AN eight-year-old boy who received a €1m settlement after being left with cerebral palsy due to medical negligence at his birth has been awarded a further €665,000 for loss of future earnings.
Shane Kenny would have earned the money based on the probability that he would have taken over his father's farm in adulthood, the High Court ruled.
The court rejected a further claim for €2.3m representing the loss of the capital value of the 278 acres in Waterford, which his father Martin said he would have passed on to him had he not been brain-damaged at birth.
In November 2011, Shane, suing through his mother Catherine Kenny, Ballinlovane, Ballyduff, Waterford, partly settled an action for negligence against the HSE, for just over €1m, arising out of the circumstances of his birth on November 2, 2004, at Erinville Hospital in Cork.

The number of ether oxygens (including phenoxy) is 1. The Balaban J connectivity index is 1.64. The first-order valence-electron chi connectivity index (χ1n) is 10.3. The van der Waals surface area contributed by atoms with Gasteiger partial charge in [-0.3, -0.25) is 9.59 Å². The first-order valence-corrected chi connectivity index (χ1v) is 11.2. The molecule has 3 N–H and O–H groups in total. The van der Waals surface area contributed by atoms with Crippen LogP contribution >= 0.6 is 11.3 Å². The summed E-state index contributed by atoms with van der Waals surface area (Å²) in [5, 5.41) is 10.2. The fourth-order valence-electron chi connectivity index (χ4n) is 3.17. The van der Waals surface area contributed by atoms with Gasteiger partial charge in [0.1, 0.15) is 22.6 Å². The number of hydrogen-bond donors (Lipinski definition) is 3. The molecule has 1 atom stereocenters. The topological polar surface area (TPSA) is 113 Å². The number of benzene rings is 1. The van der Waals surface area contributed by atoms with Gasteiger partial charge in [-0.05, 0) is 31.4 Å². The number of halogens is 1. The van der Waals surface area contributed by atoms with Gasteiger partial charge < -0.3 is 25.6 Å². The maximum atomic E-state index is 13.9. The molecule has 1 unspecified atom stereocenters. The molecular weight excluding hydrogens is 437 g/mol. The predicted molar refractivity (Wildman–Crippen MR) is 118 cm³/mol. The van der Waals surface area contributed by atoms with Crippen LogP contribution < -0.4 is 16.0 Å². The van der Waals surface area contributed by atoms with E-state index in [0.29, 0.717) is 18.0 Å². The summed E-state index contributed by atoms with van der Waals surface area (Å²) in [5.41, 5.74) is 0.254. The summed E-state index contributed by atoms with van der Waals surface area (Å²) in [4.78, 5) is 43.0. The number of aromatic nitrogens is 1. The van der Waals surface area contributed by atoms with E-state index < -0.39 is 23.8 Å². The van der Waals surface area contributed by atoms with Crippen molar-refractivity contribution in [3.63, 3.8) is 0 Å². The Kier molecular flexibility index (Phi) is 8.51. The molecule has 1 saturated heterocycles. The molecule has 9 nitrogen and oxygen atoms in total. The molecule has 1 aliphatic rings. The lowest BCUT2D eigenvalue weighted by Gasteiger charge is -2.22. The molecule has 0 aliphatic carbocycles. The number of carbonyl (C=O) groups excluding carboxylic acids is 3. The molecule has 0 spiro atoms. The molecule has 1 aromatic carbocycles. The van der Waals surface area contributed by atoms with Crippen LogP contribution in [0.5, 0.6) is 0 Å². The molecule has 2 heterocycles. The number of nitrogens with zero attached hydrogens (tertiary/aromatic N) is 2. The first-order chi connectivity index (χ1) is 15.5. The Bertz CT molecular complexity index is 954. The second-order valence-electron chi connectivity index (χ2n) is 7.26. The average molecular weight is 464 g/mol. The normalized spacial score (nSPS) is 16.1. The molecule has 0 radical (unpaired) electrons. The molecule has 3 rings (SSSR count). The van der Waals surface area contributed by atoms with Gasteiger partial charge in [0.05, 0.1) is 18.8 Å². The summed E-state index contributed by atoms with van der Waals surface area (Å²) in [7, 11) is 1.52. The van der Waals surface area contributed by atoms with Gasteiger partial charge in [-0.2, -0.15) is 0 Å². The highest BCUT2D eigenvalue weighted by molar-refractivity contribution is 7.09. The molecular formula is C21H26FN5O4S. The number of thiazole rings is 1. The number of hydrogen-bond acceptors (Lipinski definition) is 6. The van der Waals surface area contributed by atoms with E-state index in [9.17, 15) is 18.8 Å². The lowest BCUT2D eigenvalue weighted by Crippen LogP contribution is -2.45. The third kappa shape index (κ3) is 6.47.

Liability was admitted by the HSE, which also apologised to the family.
Mr Justice Eamon de Valera was subsequently asked to determine further damages based on what would be Shane's loss of earnings as a result of not being able to work because of his injury.
Yesterday, the judge ruled he was entitled to €665,000 based on his finding that he would have taken over the family farm at the age of 28.
The sum includes around €108,000 for loss of earnings from the age of 20 to 28 when he would have been expected to be working for his father or in another agriculture-related job.
Mr Kenny had also said he would have bought another farm for his younger son Cathal (5), while supporting his daughter Katie (2) "in whatever career path she might choose to follow", the judge said.
The farm, made up of 168 acres owned by Mr Kenny and 110 acres which are leased, has a value of around €2.3m, the court heard.
Mr Kenny had told the court there was a long-standing tradition within the family of passing on the farm through generations.
The judge said the claim by Shane for loss of inheritance would seem to be based on the assumption that Shane would have sold it in his lifetime.
It would be contradictory therefore to hold that the practice of keeping the farm within the family would end in Shane's lifetime and that he would sell it, he said.
As a result, he did not make an award for the capital value of the farm.